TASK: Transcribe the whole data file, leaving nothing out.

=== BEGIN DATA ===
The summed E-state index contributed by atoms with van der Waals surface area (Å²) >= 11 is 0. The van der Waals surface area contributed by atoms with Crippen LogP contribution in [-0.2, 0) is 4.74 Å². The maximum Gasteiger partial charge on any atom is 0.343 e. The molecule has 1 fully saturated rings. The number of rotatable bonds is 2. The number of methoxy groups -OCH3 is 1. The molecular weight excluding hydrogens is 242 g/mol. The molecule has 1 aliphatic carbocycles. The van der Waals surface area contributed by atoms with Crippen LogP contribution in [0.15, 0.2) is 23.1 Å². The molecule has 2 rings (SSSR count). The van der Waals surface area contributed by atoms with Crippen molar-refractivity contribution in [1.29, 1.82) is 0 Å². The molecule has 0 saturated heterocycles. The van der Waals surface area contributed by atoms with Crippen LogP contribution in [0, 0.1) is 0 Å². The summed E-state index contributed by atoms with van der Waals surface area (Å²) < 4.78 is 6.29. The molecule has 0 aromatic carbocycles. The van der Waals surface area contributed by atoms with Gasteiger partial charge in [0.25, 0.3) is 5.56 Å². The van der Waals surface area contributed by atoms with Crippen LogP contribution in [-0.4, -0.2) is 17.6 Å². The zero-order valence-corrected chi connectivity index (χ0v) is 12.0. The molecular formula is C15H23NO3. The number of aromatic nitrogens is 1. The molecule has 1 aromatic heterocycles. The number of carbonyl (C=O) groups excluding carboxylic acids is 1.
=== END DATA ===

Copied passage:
The summed E-state index contributed by atoms with van der Waals surface area (Å²) >= 11 is 0. The van der Waals surface area contributed by atoms with Crippen LogP contribution in [-0.2, 0) is 4.74 Å². The maximum Gasteiger partial charge on any atom is 0.343 e. The molecule has 1 fully saturated rings. The number of rotatable bonds is 2. The number of methoxy groups -OCH3 is 1. The molecular weight excluding hydrogens is 242 g/mol. The molecule has 1 aliphatic carbocycles. The van der Waals surface area contributed by atoms with Crippen LogP contribution in [0.15, 0.2) is 23.1 Å². The molecule has 2 rings (SSSR count). The van der Waals surface area contributed by atoms with Crippen molar-refractivity contribution in [1.29, 1.82) is 0 Å². The molecule has 0 saturated heterocycles. The van der Waals surface area contributed by atoms with Crippen LogP contribution in [0, 0.1) is 0 Å². The summed E-state index contributed by atoms with van der Waals surface area (Å²) < 4.78 is 6.29. The molecule has 0 aromatic carbocycles. The van der Waals surface area contributed by atoms with Gasteiger partial charge in [0.25, 0.3) is 5.56 Å². The van der Waals surface area contributed by atoms with Crippen LogP contribution in [-0.4, -0.2) is 17.6 Å². The zero-order valence-corrected chi connectivity index (χ0v) is 12.0. The molecular formula is C15H23NO3. The number of aromatic nitrogens is 1. The molecule has 1 aromatic heterocycles. The number of carbonyl (C=O) groups excluding carboxylic acids is 1.